I’ve tried lots of recipes over the past few months and none have worked from an aesthetic point of view. Sure they all cleaned, they all smelt gorgeous and very lacking in chemicals and they were all kind to sensitive hands. Thing was, they were scummy. Or at least they left a nasty scummy water behind, which made wonder what exactly would be left on my dishes.
It was only when I looked into the chemistry of the substances I was using that I understood what was going on and why I had this nasty scum all the time.
The Chemistry of Washing Up Liquid
Pull up any recipe and you are likely to find grated soap, possibly liquid soap (sometimes both), washing soda, vinegar, glycerine and essential oils.
Here’s a run down of what they do:
Grated soap/castile soap
Used for cleaning. They work because they have both hydrophobic (non polar and therefore water repelling) and hydrophilic (polar and therefore water-soluble) properties. This means they act as emulsifiers, allowing the water and oil (for example) on the dishes to mix and therefore be removed into the water.
Washing soda (Na2CO3 ) is a carbonate which is traditionally used in detergent to treat hard water by binding to the minerals that make the water hard and preventing scum, allowing good lathering of soap to occur. Washing soda also has a thickening effect on the washing up liquid.
A humectant, it increases moisturizing properties of any soap based product
An acid, it is traditionally used to soften water and is an excellent rinse aid. It is also antimicrobial
These were all the ingredients I had tried, bar the castile soap (it is hard to get and fairly expensive in the uk) and the results were a little revolting to be honest, in terms of scum. I knew we were in an area of extremely hard water, to which my kettle regularly testifies. I thought that would have been sorted by the vinegar. Of course when you look at each individual chemical used you realise fairly quickly that using a strong alkaline (washing soda) and mixing it with a strong acid (vinegar) would immediately negate the effect of both by causing a neutral solution to be formed. This meant the water hardness remained much the same, hence the scum. So I got rid of the vinegar as I felt the properties of the washing soda were more important than the vinegar (the washing soda would act as a water softener and if I chose my essential oils well I knew I could replicate the antimicrobial properties of the vinegar, therefore deeming it superfluous to my recipe). So back I went and tried again. But alas had the same problem.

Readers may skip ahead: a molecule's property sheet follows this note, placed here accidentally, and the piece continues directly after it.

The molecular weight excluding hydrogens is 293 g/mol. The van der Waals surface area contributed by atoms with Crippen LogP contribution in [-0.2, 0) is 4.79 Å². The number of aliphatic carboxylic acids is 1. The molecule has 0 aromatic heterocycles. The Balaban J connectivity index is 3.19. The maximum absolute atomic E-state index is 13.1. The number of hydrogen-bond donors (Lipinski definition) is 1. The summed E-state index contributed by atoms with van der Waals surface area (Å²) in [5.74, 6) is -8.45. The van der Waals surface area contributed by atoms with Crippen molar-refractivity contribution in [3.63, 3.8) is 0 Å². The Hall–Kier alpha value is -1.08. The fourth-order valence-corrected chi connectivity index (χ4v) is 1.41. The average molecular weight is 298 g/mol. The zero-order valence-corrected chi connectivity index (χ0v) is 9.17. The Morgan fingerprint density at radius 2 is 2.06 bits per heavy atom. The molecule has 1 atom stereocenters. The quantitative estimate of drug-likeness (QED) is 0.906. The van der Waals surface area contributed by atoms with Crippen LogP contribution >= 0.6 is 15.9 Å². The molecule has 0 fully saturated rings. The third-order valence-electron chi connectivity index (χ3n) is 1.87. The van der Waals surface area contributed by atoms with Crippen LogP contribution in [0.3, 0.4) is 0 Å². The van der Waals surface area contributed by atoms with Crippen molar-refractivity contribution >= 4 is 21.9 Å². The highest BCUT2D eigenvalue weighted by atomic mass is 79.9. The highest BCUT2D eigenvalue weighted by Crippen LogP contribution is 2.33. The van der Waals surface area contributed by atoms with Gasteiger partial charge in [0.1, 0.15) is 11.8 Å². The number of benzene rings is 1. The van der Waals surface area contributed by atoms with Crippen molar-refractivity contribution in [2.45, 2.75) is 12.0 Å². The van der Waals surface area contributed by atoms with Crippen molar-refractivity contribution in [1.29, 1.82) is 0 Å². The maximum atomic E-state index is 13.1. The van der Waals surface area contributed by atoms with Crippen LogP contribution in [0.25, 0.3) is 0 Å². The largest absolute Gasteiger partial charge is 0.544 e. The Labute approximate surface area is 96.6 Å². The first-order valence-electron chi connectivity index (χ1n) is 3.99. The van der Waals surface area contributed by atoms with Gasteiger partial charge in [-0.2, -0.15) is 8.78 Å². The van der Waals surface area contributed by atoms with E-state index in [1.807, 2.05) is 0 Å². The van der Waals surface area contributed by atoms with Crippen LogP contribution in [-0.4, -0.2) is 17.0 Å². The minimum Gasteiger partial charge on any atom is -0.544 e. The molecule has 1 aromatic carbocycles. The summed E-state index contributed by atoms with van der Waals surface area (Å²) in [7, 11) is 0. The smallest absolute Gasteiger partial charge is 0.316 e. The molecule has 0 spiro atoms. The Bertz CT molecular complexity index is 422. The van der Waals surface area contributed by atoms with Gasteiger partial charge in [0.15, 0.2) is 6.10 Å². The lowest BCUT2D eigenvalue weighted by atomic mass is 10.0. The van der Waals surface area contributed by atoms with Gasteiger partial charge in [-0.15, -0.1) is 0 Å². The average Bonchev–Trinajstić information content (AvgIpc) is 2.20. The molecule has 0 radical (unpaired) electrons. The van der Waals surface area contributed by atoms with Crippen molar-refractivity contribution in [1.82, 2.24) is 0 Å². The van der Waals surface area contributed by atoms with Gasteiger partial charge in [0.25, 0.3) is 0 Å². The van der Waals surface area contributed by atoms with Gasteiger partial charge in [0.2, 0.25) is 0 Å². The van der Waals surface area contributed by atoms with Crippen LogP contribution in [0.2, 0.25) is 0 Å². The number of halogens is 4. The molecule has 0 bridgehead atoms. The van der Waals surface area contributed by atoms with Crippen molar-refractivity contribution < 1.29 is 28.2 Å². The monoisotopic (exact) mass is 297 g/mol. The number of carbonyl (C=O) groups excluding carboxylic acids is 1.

The recipes all call for grated soap to be dissolved in hot water and I surmised that it was at this stage that the soap was reacting with the hard water and causing scum, which transferred itself to the dishwater when I was washing up. To be honest, I’m not sure if I’m right in that assumption, but the resulting changes I made based on this thought worked. I had seen some pure liquid soap in the laundry aisle at Waitrose, which was literally just soap and water beautifully mixed together without any sign of scum. At £3 it was a bit steep, but my plan was to mix it with other ingredients including water to bulk it out a little. Anyway, I couldn’t help but try, just to satisfy my own curiosity if it would work or not:
And it worked a dream. Really. It was pretty much exactly like using Ecover, the brand I would usually use. And it worked out slightly less expensive, took seconds to make and T12 was so impressed that he chose it over our normal brand. C11, though, had to wash up some very greasy dishes which had had lamb mince in, and she did not find it as good. So I think probably it is perfectly adequate unless the dishes are very, very greasy and then maybe a shop bought brand is better (we eat lamb so infrequently that the home-made brand is just fine for us)
Here’s the basic recipe below. Can I offer a word of advice? Not all water is the same (hard or soft) and not all washing soda is the same (home-made tends to be weaker than bought; super is stronger than basic). If you try this recipe and find it isn’t quite right, play about a bit. I did, and it really is perfect now.
Angelicscalliwags Washing Up Liquid
- 1 cup pure liquid soap flakes (I use Dri Pac)
- 2 cups boiling water
- Heaped tablespoon washing soda
- Approx. 10 drops essential oil (I used tea tree oil)
- If it dries out your hands feel free to add some glycerine (or wear gloves)
Dissolve washing soda in boiling water, add to liquid soap, cool and add essential oils. If once it is cooled completely it seems a little runny, next time try slightly more washing soda. Mine is the consistency of normal shop bought Ecover.
Easy peasy, just how I like it:
It makes just under 750ml for about £1 excluding the essential oils. Without the essential oils this would come in 13p per ml, whereas Ecover sells for 30p per ml and Waitrose essential washing up liquid costs 17p per ml. Without scent or antimicrobial benefits it is definitely cheaper homemade. Obviously, depending on the oil(s) you use, it may well be less expensive to buy it in the shops. I use Tea Tree oil because of its strong antimicrobial properties and because I love the clean smell of it. Also it is one of the least expensive oils to buy in the UK, keeping the cost of washing the dishes as low as possible!
I’m working on a general kitchen spray at the moment, one which would be safe for my littlest to use but also one powerful enough to keep our permanently in use kitchen clean.